ELDERLY residents of a Peeblesshire town are sitting in darkness inside their homes amid a spate of anti-social behaviour, a meeting has heard.

The Innerleithen and District Community Council (IDCC) gathering was told some pensioners thought having the lights on would attract attention.

“Wacky baccy” and alcohol is said to be contributing to the trouble, with police officer Viv Carsley confirming that there had been an increase in anti-social behaviour and vandalism in the town.

PC Carsley said: “The police have taken calls and seen a pattern of behaviour.

“We carried out an environmental visual survey, looking at things including damage to buildings, broken windows and urination.

“Houses which are straight on to the street with no garden are being targeted.”

PC Carsley said there is an element of “chap door run” but problems are worse than that, with calls being reported at various times.

Particular problems were noted in Hall Street, the Cleikum Mill area, High Street and Traquair Road.

IDCC member Sharon Guest said that the lighter nights brought an increase in anti-social behaviour.

Ms Guest said: “At residents’ meetings a lot of people said they were quite frightened of making reports to the police.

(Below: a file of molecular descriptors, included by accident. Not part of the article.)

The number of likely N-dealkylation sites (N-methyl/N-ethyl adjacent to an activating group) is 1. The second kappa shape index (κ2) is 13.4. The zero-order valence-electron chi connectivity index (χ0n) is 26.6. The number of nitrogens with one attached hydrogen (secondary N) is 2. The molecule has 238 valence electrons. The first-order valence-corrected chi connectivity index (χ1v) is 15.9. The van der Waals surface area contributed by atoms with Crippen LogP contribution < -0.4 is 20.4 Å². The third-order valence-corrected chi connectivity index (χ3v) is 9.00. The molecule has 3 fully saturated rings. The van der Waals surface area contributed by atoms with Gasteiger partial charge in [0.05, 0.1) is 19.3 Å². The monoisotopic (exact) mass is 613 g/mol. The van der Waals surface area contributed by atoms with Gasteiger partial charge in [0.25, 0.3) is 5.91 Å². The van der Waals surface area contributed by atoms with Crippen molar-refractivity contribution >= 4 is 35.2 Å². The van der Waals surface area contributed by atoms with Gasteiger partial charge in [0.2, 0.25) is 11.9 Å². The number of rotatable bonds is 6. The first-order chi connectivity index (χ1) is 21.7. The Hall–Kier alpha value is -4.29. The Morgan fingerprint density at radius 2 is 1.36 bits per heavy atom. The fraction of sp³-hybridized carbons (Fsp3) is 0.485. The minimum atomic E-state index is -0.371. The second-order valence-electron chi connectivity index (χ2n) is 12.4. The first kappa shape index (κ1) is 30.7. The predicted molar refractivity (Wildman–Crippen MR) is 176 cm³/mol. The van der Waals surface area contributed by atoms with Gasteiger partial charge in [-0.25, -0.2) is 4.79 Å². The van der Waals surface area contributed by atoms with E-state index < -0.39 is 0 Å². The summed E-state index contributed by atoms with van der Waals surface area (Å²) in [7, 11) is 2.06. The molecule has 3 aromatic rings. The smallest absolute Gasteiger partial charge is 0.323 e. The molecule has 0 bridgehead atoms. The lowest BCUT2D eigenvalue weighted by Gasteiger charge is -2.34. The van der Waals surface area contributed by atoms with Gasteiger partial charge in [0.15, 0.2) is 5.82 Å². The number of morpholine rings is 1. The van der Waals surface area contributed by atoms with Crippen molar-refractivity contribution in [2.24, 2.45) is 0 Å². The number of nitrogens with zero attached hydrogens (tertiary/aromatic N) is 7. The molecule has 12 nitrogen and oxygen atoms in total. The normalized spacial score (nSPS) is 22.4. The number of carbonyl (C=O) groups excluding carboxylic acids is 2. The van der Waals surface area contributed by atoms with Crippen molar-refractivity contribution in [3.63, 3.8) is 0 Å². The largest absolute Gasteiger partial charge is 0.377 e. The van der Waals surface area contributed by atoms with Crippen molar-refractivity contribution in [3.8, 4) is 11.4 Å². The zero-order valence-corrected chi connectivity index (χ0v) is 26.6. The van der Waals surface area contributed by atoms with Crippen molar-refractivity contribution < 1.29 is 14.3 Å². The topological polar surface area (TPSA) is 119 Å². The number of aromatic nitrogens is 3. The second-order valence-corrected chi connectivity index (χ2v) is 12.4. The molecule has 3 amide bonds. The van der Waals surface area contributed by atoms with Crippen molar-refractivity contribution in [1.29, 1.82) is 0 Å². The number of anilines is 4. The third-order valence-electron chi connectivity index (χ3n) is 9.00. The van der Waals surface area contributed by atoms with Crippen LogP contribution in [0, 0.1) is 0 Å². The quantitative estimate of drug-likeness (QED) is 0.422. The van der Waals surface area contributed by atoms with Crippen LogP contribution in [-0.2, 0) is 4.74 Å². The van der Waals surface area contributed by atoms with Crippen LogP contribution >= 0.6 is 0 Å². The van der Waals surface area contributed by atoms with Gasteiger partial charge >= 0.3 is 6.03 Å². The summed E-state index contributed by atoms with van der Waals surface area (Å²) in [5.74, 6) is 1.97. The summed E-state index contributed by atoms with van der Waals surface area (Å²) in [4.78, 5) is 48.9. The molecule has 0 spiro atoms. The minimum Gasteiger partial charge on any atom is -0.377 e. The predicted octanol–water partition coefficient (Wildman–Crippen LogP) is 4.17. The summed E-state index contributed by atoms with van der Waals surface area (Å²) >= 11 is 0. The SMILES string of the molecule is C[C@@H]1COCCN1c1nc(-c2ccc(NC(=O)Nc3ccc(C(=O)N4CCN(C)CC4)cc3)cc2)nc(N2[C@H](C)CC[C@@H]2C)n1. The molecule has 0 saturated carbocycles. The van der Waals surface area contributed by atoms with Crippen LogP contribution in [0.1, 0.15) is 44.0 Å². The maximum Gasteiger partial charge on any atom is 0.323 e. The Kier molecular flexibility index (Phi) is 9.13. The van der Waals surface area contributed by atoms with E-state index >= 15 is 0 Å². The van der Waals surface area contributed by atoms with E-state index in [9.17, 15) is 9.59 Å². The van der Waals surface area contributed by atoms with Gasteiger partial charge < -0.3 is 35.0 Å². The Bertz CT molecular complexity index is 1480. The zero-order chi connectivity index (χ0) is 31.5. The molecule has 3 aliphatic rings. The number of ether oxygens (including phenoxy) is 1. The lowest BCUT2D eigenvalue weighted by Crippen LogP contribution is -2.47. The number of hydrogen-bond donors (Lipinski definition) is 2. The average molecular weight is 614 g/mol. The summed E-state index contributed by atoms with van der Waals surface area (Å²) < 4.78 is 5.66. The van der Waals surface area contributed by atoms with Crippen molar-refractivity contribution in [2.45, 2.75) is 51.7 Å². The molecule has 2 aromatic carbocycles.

“Some elderly people are sitting with their lights off inside because the lights attract attention.

“Someone smashed two of my flower pots.”

Residents have been encouraged to report incidents to the police despite intimidation.

The meeting was told one resident had printed out versions of the police online reporting page so that those without IT skills could complete the information before being inputted by someone else.

PC Carsley continued: “Asking youngsters in school, ‘What if it was your granny, granda or sister with a baby who was being terrorised?’

“We continue to engage with parents, social clubs and the schools but it is a slow process.

“We have had lots of success with Peebles Youth Voice and perhaps something similar could be extended in Innerleithen.

“Including the young people in decision making is very important.”

Tweeddale East councillor Julie Pirone said: “We need solutions and details of the youths involved, where are they buying the alcohol?”

The meeting was told that Scottish Borders Council will do licensing checks when teenagers, aged at least 16, are paid to attempt to buy alcohol, but that recruitment can be difficult.